Minnesotans from Argentina feel ‘blessed’

| Susan Klemond and Dave Hrbacek | March 21, 2013 | 0 Comments
A man waves Argentina's flag as Pope Francis celebrates his inaugural Mass in St. Peter's Square at the Vatican March 19. CNS photo/Paul Haring

A man waves Argentina’s flag as Pope Francis celebrates his inaugural Mass in St. Peter’s Square at the Vatican March 19. CNS photo/Paul Haring

When Pope Francis first appeared on the balcony of St. Peter’s Basilica, Alejandra Hall was surprised to recognize a fellow Argentinian who used to regularly celebrate Mass and hear confessions at a cathedral located a few blocks from her childhood home in Buenos Aires.

“When they announced it was him, I was so shocked, but I was so happy because he is a good and holy man,” said Hall, who has lived in the United States for 25 years and is a parishioner at St. Agnes in St. Paul. Hall has never met Pope Francis personally but said her mother has.

While Pope Francis was a strong candidate during the previous conclave, he didn’t receive the same attention at this one, Hall said.

She emphasized the new pope’s contact with regular people, noting that while living in a small apartment in a diocesan office building in Buenos Aires — instead of the palace-like residence reserved for the cardinal — he cooked and cleaned for himself.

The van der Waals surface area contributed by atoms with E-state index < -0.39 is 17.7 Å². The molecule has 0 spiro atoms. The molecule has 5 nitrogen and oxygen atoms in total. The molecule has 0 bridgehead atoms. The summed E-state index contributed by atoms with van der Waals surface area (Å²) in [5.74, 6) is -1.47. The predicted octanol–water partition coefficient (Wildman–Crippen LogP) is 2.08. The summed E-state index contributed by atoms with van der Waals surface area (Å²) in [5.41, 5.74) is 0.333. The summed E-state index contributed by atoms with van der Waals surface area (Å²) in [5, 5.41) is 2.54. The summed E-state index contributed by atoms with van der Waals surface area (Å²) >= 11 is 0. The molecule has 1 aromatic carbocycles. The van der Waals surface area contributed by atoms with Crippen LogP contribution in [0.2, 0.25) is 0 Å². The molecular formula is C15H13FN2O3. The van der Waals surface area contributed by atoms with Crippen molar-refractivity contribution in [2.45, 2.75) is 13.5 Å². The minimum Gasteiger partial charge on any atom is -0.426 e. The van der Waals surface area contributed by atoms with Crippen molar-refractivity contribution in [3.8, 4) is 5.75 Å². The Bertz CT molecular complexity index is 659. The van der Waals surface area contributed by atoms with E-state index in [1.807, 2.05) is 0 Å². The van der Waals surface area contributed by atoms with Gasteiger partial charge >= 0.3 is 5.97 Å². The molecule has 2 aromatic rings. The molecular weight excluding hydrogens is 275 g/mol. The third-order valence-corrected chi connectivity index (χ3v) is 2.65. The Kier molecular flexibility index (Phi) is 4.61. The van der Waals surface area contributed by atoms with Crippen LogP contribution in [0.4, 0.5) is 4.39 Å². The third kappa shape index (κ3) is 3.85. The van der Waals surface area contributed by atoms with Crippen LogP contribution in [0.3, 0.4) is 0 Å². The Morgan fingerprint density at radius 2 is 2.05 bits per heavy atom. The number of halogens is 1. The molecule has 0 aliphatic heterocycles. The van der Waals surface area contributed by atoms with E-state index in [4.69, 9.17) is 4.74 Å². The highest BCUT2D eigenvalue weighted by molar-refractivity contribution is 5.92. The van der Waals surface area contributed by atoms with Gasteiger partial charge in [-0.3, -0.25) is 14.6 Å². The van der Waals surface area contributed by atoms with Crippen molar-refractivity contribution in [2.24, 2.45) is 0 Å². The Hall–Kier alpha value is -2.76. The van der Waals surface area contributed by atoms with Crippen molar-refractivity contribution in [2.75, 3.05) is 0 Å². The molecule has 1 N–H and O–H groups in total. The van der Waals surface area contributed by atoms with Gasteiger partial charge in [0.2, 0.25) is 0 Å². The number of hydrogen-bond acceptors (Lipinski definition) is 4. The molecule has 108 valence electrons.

“I think this is not just special for me because he is from Argentina,” she said. “It’s because he’s good for the Church. It’s a victory for everybody. I think he’s going to be a wonderful pope.”

As further evidence of Pope Francis’ involvement in ordinary life, Hall told of a woman waiting to cross a busy street in Buenos Aires who expressed surprise at seeing then-Cardinal Bergoglio standing next to her. He responded, “Well I’m going to the pharmacy across the street. One of my priests is sick and I’m going to get him some medicine.”

Right leader at right time

Viviana Sotro, who came to the United States from Argentina in 2002, said it was a special day for her and fellow Argentinians.

“I was in shock at first. I wasn’t expecting a cardinal from Argentina to be our next pope,” said Sotro, who serves as executive director of Sagrada Familia Apostolate at St. Stephen parish in Minneapolis.

“I feel blessed,” she said. “I feel that, being from Argentina, I have a bigger commitment now, and I’m sure that our pope is feeling the same way.”

Sotro, 41, is from Rafaela, a small town in the middle of the country.

She and husband Adrian have four children, two of whom were born in Argentina.

“Even though we live in this country, I’ve been following what’s going on there,” she said. “In Argentina, like in many other countries in the world, the government is trying to push same-sex marriage and abortion.

“We were so happy to see Cardinal Bergoglio standing up firm with our Church’s beliefs on those topics and defending the Church’s positions.”

Sotro said she believes Pope Francis is the right leader for this time in history.

“He’s a humble person, and I think the name that he has chosen, Francis, says a lot about how he is, and how much the world needs to go back to God and forget about materialism,” she said. “That’s what St. Francis was all about.”

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Category: Welcome Pope Francis